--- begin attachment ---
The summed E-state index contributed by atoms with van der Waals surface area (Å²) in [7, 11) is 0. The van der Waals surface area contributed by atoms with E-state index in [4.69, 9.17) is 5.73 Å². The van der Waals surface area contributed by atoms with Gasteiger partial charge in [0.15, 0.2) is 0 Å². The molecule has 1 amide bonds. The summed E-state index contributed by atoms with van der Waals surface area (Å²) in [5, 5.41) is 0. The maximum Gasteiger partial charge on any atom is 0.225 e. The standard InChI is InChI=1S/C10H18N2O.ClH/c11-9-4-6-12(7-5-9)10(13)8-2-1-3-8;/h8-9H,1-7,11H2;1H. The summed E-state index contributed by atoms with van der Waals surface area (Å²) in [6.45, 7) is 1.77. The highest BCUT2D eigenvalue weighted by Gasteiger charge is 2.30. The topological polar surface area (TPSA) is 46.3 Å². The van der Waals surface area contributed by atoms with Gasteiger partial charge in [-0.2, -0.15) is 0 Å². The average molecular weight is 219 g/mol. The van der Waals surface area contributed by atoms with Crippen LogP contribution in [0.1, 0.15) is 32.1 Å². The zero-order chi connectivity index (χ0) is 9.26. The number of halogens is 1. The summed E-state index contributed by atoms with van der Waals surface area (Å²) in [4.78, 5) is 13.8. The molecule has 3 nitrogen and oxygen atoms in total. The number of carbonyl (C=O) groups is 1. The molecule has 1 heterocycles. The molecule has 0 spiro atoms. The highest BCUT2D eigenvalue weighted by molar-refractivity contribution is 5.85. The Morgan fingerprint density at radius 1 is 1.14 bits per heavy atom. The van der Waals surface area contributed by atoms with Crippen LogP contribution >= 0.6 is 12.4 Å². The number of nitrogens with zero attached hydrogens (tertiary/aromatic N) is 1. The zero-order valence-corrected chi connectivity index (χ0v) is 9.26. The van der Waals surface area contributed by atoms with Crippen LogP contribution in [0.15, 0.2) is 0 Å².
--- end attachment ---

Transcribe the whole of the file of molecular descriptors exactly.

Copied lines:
The summed E-state index contributed by atoms with van der Waals surface area (Å²) in [7, 11) is 0. The van der Waals surface area contributed by atoms with E-state index in [4.69, 9.17) is 5.73 Å². The van der Waals surface area contributed by atoms with Gasteiger partial charge in [0.15, 0.2) is 0 Å². The molecule has 1 amide bonds. The summed E-state index contributed by atoms with van der Waals surface area (Å²) in [5, 5.41) is 0. The maximum Gasteiger partial charge on any atom is 0.225 e. The standard InChI is InChI=1S/C10H18N2O.ClH/c11-9-4-6-12(7-5-9)10(13)8-2-1-3-8;/h8-9H,1-7,11H2;1H. The summed E-state index contributed by atoms with van der Waals surface area (Å²) in [6.45, 7) is 1.77. The highest BCUT2D eigenvalue weighted by Gasteiger charge is 2.30. The topological polar surface area (TPSA) is 46.3 Å². The van der Waals surface area contributed by atoms with Gasteiger partial charge in [-0.2, -0.15) is 0 Å². The average molecular weight is 219 g/mol. The van der Waals surface area contributed by atoms with Crippen LogP contribution in [0.1, 0.15) is 32.1 Å². The zero-order chi connectivity index (χ0) is 9.26. The number of halogens is 1. The summed E-state index contributed by atoms with van der Waals surface area (Å²) in [4.78, 5) is 13.8. The molecule has 3 nitrogen and oxygen atoms in total. The number of carbonyl (C=O) groups is 1. The molecule has 1 heterocycles. The molecule has 0 spiro atoms. The highest BCUT2D eigenvalue weighted by molar-refractivity contribution is 5.85. The Morgan fingerprint density at radius 1 is 1.14 bits per heavy atom. The van der Waals surface area contributed by atoms with Crippen LogP contribution >= 0.6 is 12.4 Å². The number of nitrogens with zero attached hydrogens (tertiary/aromatic N) is 1. The zero-order valence-corrected chi connectivity index (χ0v) is 9.26. The van der Waals surface area contributed by atoms with Crippen LogP contribution in [0.15, 0.2) is 0 Å².